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Hydrology

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  1. Hydrology The flow or movement of water

  2. Hydrologic cycle

  3. Surface Runoff • Surface hydrology focuses primarily on streams and their channels

  4. Measuring Flow • Discharge or gage height commonly used for surface water flows • Discharge or flow are measured in ft3/sec or m3/sec • Width x depth x velocity = flow • Width to depth ratio

  5. Hydrographs • Graph of a stream’s discharge over time • “Real-time” and historical data may be available through Water Resources Dept, your local watermaster or USGS • http://waterdata.usgs.gov/nwis • Water Year = Oct - Sept

  6. Annual Hydrograph 10/7/01 is when flow begins to increase above 10 cfs

  7. Peak Flows • Watermaster has determined 1,873 cfs to be “flood stage” for this site • Gales Creek exceeded this level 4 times in water year 2001 • Highest discharge for year = 4,622 csf on 1/8/02

  8. Jan-02 Multi-year Hydrograph Flood Stage

  9. Flood Frequency • Gales Creek appears to reach “flood stage” at least once per year (except 2001) • 1999 appears to have highest discharge for the 8 years we have data for – even higher than 1996 • What makes a 100-year flood?

  10. Flood Frequency • Find maximum annual discharges • Can query “Peak Streamflow” on USGS site • Rank peak discharges from largest to smallest • Calculate recurrence interval (RI) RI = # years + 1 flood rank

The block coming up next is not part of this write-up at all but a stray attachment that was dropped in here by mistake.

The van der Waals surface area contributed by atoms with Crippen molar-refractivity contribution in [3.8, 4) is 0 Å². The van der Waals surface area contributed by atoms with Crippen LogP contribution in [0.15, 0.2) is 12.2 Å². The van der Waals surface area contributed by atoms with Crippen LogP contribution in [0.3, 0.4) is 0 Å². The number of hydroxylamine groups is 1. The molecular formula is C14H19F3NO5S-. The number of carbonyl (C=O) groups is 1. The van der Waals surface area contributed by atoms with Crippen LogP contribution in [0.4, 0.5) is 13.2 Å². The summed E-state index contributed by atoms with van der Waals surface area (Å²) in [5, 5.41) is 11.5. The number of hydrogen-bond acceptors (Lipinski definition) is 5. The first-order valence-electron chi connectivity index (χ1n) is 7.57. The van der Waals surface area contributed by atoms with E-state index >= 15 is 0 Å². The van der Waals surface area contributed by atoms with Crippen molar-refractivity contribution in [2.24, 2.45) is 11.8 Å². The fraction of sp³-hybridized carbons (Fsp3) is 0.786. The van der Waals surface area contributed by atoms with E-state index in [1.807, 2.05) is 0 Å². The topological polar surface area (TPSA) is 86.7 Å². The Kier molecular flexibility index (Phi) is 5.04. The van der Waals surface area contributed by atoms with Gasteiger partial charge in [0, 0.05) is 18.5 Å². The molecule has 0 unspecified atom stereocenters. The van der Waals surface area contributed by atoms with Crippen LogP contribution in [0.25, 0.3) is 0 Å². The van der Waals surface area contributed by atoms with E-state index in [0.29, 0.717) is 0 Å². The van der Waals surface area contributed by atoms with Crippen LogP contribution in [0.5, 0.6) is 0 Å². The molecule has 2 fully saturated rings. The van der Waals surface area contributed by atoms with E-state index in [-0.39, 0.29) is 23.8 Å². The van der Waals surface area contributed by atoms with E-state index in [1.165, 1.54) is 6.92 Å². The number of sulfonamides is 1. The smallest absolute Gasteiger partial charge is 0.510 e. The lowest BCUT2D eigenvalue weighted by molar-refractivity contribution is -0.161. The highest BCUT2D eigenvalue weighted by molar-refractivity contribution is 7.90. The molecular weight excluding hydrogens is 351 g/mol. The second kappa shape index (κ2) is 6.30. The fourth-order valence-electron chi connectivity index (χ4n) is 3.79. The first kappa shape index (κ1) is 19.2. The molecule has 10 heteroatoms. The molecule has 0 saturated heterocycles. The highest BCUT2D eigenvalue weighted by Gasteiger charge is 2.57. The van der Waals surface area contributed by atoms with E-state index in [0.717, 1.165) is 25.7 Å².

11. Gales Creek Peak Streamflow

  12. Recurrence Interval • Recurrence Interval = # years + 1 flood rank = 7 + 1 = 4 2 For Gales Creek, 1996 was a “4-year flood”

  13. 100-Year Flood • Requires 99 years of data • Only the largest flood during that 100 year period would be a “100-year flood” • Very few sites with 100 years of data • The Flood of 1996 was far from a 100-year event

  14. 1996 1862 is the Historic Peak for this site

  15. Flood Recurrence at Albany = 117 + 1 = 3.5 34 For the Willamette in Albany, 1996 was a “3-4 year flood”

  16. Flood Recurrence at Portland = 29 + 1 = 30 1 For the Willamette in Portland, 1996 was a “30-year flood”

  17. Stream Channel • The energy from gradient can alter the • Sinuosity • Entrenchment • Width to Depth Ratio of a stream channel below bankfull

  18. Determining “Bankfull” channel • Top of point bar • Change in vegetation • Topographic break in slope • Staining or change in substrate material or size • Change in nature or amount of debris deposits

  19. Entrenchment • Vertical containment • Estimated as: Width of stream at 2x bankfull depth Width at bankfull Width @ 2x Bankfull Depth (Floodprone Width) Width @ Bankfull

  20. Entrenchment Entrenchment of 1.0 means the floodprone width = bankfull width

  21. Width to Depth Ratio • Width / Depth at Bankfull

  22. Width to Depth As the width to depth ratio increases, the stream gets wider and shallower.

  23. Sinuosity • Is stream straight or does it meander? • How much longer would channel be if it were stretched into a straight line? • Estimated as: Channel length Straight length

  24. Sinuosity Sinuosity of 1.0 means the stream channel has the same gradient as the valley

  25. Gradient • Channel slope (Rise over Run) • Can be difficult to measure, estimate by characteristics:

  26. Rosgen Stream Classification